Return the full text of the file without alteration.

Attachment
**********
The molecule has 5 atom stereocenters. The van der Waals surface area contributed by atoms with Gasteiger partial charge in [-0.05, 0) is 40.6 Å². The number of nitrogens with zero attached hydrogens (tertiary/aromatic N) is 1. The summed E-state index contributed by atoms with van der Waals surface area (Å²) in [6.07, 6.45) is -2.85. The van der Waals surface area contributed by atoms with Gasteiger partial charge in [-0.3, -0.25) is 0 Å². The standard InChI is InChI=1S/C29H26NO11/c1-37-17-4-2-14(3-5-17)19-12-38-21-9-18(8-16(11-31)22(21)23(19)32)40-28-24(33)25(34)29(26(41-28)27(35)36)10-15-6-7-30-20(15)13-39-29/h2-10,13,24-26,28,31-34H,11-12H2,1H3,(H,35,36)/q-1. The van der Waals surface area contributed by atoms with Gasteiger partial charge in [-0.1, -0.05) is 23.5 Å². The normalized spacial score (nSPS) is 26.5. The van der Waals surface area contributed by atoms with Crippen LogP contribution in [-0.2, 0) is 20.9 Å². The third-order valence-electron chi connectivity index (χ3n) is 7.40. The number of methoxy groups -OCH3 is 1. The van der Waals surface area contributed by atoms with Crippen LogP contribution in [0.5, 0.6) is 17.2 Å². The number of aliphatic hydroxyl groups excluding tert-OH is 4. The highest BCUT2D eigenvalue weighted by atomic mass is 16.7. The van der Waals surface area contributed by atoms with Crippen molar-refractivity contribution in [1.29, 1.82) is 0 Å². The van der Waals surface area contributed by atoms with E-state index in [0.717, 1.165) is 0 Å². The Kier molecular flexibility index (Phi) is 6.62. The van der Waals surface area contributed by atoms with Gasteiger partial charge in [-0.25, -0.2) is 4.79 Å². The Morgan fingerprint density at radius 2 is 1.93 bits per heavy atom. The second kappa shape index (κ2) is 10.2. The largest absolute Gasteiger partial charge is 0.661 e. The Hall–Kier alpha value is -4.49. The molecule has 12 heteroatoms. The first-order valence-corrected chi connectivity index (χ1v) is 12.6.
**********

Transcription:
The molecule has 5 atom stereocenters. The van der Waals surface area contributed by atoms with Gasteiger partial charge in [-0.05, 0) is 40.6 Å². The number of nitrogens with zero attached hydrogens (tertiary/aromatic N) is 1. The summed E-state index contributed by atoms with van der Waals surface area (Å²) in [6.07, 6.45) is -2.85. The van der Waals surface area contributed by atoms with Gasteiger partial charge in [-0.3, -0.25) is 0 Å². The standard InChI is InChI=1S/C29H26NO11/c1-37-17-4-2-14(3-5-17)19-12-38-21-9-18(8-16(11-31)22(21)23(19)32)40-28-24(33)25(34)29(26(41-28)27(35)36)10-15-6-7-30-20(15)13-39-29/h2-10,13,24-26,28,31-34H,11-12H2,1H3,(H,35,36)/q-1. The van der Waals surface area contributed by atoms with Gasteiger partial charge in [-0.1, -0.05) is 23.5 Å². The normalized spacial score (nSPS) is 26.5. The van der Waals surface area contributed by atoms with Crippen LogP contribution in [-0.2, 0) is 20.9 Å². The third-order valence-electron chi connectivity index (χ3n) is 7.40. The number of methoxy groups -OCH3 is 1. The van der Waals surface area contributed by atoms with Crippen LogP contribution in [0.5, 0.6) is 17.2 Å². The number of aliphatic hydroxyl groups excluding tert-OH is 4. The highest BCUT2D eigenvalue weighted by atomic mass is 16.7. The van der Waals surface area contributed by atoms with Crippen molar-refractivity contribution in [1.29, 1.82) is 0 Å². The van der Waals surface area contributed by atoms with E-state index in [0.717, 1.165) is 0 Å². The Kier molecular flexibility index (Phi) is 6.62. The van der Waals surface area contributed by atoms with Gasteiger partial charge in [-0.25, -0.2) is 4.79 Å². The Morgan fingerprint density at radius 2 is 1.93 bits per heavy atom. The second kappa shape index (κ2) is 10.2. The largest absolute Gasteiger partial charge is 0.661 e. The Hall–Kier alpha value is -4.49. The molecule has 12 heteroatoms. The first-order valence-corrected chi connectivity index (χ1v) is 12.6.